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What BEd Colleges Don’t Teach

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By Kulbhushan Kain

Having been brought up in Dehradun, teachers always fascinated me. Dehradun is a town that is called the “Capital of Schools in India”. It boasts of some of the finest and oldest schools in India – both, residential and day .The economy and culture of the state is closely tied to its schooling system – it provides employment to a large number of people.

The main pillar of any school is its teachers. In my long association with schools, I have seen some great teachers, some mediocre ones and some who struggled in the profession. All of them were trained professionally to teach in schools – they all possessed BEd degrees (at least 99 percent of them). Yet, they were different from each other in how they taught and the kind of impact they had on those they taught.

I have often tried to figure out why some teachers perform better than others. After all, what is taught in schools is pretty basic and the same stuff. However, some teachers teach A,B,C,D or 1+1=2 better than others. Why?

There could be hundreds of reasons. Unlike an industrial product, a teacher is not a McDonald’s Burger, or a Coke that tastes the same everywhere. A teacher is a dynamic human being and, like a fingerprint, no two human beings are the same.

From my experience, I have come to the conclusion that a great teacher is an artist. John Steinbeck wrote,

“I have come to believe that a great teacher is a great artist, and that there are as few as there are other great artists. Teaching might even be the greatest of the arts since the medium is the human mind and spirit.”

Like an artist – an actor, a dancer, a batsman, or a footballer – a teacher moves his/her body and hands when in full flow. She modulates her voice. He twists, turns and presents deadpan expressions as and when the situation demands. He or she lives the moments with the audience they are interacting with and forgets the surroundings outside it.

I had a teacher who taught me Medieval Indian History. When he described Timur’s invasion of India – by Jove, did he not bring it in front of our eyes!! One could almost hear the hoofs of the horses and the dust over the city of Delhi.

“He plundered Delhi. He razed Delhi,” he would thunder!

“For 3 days, Delhi was shrouded in dust. There were no birds on the trees, because they could not breathe,” he would say, lifting both his hands and voice to a crescendo! And then the voice would taper off,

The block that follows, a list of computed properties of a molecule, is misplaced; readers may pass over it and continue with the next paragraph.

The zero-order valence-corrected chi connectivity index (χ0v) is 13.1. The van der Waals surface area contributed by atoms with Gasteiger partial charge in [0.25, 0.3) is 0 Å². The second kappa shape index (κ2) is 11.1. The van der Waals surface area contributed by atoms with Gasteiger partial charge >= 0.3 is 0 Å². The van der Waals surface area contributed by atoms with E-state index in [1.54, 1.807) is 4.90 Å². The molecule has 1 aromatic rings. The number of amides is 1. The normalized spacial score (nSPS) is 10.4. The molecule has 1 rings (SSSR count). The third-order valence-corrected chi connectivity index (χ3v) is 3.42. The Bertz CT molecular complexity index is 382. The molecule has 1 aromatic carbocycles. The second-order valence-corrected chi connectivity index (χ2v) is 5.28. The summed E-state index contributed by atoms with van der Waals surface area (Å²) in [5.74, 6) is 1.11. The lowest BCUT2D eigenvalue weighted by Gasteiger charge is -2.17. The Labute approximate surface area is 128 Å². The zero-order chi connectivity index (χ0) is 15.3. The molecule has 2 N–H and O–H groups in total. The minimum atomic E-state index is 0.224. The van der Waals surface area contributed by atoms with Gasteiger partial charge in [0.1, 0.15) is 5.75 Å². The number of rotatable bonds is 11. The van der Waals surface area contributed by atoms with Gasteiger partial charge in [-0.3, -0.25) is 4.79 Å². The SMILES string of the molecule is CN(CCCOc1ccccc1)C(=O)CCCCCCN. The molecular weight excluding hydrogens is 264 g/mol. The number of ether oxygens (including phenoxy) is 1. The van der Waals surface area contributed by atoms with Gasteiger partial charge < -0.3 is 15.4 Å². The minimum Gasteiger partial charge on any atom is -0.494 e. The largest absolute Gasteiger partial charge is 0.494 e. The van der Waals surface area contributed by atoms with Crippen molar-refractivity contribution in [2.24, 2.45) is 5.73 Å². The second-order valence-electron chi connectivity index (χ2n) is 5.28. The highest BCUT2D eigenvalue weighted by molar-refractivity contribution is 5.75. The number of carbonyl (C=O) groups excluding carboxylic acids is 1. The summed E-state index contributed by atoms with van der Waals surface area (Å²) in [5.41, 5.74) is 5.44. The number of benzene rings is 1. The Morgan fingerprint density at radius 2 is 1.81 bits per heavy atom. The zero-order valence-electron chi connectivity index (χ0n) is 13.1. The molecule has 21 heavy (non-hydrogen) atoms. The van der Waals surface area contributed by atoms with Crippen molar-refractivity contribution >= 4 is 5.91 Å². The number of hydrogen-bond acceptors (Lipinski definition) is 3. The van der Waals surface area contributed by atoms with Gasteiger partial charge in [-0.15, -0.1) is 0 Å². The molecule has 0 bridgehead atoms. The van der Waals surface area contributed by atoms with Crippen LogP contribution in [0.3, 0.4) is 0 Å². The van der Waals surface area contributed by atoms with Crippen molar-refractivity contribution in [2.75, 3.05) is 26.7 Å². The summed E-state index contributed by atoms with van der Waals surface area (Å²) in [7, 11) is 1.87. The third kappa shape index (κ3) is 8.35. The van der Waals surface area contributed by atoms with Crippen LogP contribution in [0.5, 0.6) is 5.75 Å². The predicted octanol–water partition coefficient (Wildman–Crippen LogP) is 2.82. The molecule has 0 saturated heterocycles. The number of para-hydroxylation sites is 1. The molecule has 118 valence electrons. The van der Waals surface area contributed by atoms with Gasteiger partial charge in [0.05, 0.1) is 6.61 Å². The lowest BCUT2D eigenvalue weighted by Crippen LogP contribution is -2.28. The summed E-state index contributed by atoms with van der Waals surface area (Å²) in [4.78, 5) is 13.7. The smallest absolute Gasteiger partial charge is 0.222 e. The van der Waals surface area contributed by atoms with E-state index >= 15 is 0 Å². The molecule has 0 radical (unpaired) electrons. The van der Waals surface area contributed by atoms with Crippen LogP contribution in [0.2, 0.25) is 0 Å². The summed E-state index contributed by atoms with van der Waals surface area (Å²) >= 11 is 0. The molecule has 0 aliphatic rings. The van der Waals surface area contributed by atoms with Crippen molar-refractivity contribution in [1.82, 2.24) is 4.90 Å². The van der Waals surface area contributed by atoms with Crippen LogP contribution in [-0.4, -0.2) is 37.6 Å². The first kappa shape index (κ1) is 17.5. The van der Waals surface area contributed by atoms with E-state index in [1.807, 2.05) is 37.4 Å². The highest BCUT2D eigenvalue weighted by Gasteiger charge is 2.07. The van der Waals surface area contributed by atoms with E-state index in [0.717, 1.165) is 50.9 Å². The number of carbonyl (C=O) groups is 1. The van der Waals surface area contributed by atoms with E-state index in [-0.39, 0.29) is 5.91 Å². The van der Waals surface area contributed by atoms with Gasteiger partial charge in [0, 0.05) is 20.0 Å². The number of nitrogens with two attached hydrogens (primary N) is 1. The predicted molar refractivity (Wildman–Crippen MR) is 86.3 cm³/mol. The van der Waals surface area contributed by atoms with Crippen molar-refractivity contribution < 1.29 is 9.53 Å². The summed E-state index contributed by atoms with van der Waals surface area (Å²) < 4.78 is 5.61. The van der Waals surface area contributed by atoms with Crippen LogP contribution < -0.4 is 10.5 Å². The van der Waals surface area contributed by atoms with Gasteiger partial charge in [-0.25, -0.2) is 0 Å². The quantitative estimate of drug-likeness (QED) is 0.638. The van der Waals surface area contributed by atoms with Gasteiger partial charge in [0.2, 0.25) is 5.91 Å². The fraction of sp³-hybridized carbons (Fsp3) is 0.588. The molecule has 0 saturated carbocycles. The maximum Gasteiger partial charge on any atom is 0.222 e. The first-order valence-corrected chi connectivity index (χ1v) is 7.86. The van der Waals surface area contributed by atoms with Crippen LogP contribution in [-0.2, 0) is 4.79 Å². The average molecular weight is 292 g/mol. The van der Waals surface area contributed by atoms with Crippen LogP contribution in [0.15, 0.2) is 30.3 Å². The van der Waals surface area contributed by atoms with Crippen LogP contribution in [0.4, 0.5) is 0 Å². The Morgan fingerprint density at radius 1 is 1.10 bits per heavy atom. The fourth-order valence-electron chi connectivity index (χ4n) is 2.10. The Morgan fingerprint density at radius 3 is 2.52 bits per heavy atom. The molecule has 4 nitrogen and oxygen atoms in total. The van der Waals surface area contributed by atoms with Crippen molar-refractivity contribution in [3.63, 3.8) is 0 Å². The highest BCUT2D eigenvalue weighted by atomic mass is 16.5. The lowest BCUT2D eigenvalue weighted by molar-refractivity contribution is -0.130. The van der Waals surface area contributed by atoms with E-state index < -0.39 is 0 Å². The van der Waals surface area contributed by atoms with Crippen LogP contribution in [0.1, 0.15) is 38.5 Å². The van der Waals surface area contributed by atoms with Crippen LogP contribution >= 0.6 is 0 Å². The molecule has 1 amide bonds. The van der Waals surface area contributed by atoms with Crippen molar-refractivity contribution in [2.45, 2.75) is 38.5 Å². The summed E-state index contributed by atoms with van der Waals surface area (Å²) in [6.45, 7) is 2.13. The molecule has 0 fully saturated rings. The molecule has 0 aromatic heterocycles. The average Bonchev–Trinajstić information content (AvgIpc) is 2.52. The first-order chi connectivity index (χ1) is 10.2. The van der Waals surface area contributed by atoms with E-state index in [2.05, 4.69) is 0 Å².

“And when the dust settled down, you could see, there were bodies strewn all over. ‘Idhar bhi lashein, udhar bhi lashein, bacchey, auratein, boodhey, jawan’,” he would lament.

We would listen in rapt attention. Not an eyelid blinked. Not a sound could be heard. You could hear a pin drop. Ah –divine stuff. That’s what makes a great teacher –energy, movement, passion, vocabulary, drama.

Great teachers possess charm. Having a PhD, or a BEd degree, or topping your University is not enough. If you don’t have charm, you always start with a disadvantage. Children are always drawn (in fact all are!!) by charming human beings. Charm makes it easier to succeed in every profession if you have it. Rajesh Khanna had it, so did Atalji, so did Dev Anand, and so did Maharani Gayatri Devi. It’s difficult to define charm. You can’t acquire charm like you acquire degrees – you are born with it. It is an instant connect. My late friend Brian George was an absolute stunner as far as charm was concerned. He made a brilliant teacher –though Alan Lewis worked harder and with more dedication. There was a thin line that separated them –the line of charm!

Great teachers have individuality. You have to have “that” something unique, which others don’t have. It could be the way you dress, the way you talk, the way you react. A great teacher Principal under whom I worked once always wore white – white cotton trousers and starched shirts, with black “naughty boy” Bata shoes! He had travelled the world. I had the courage to ask him once, “Sir, why do you always wear white? I am just inquisitive.”

He scowled, then smiled and answered in very slow diction, “Because, I don’t have time to think as to what I should wear. I have a dozen set of white trousers and shirts so that I don’t have to chose! You know teaching involves writing with chalk. If you wear white – its flakes don’t show on white clothes. ‘Hum officer thodey hain, hum toh master hain’.” And let off a laugh.

Professor Randhir Singh (we called him “Ran” Singh – he walked very fast – as if he ran!) who taught me Political Thought used to teach in shorts! And this in the seventies, when shorts and capris were unheard of. Mr GC Gupta always wore a Kashmiri cap – summer, winter, autumn, spring.

They were different because they were courageous enough to break the stereotype of how a teacher dressed.

If you are NOT courageous – you cannot be a great teacher.
They don’t teach you that in a BEd College!

(Kulbhushan Kain is an award winning educationist
with more than 4 decades of working in schools in India and abroad. He is a prolific writer who loves cricket, travelling and cooking. He can be reached at
kulbhushan.kain@gmail.com)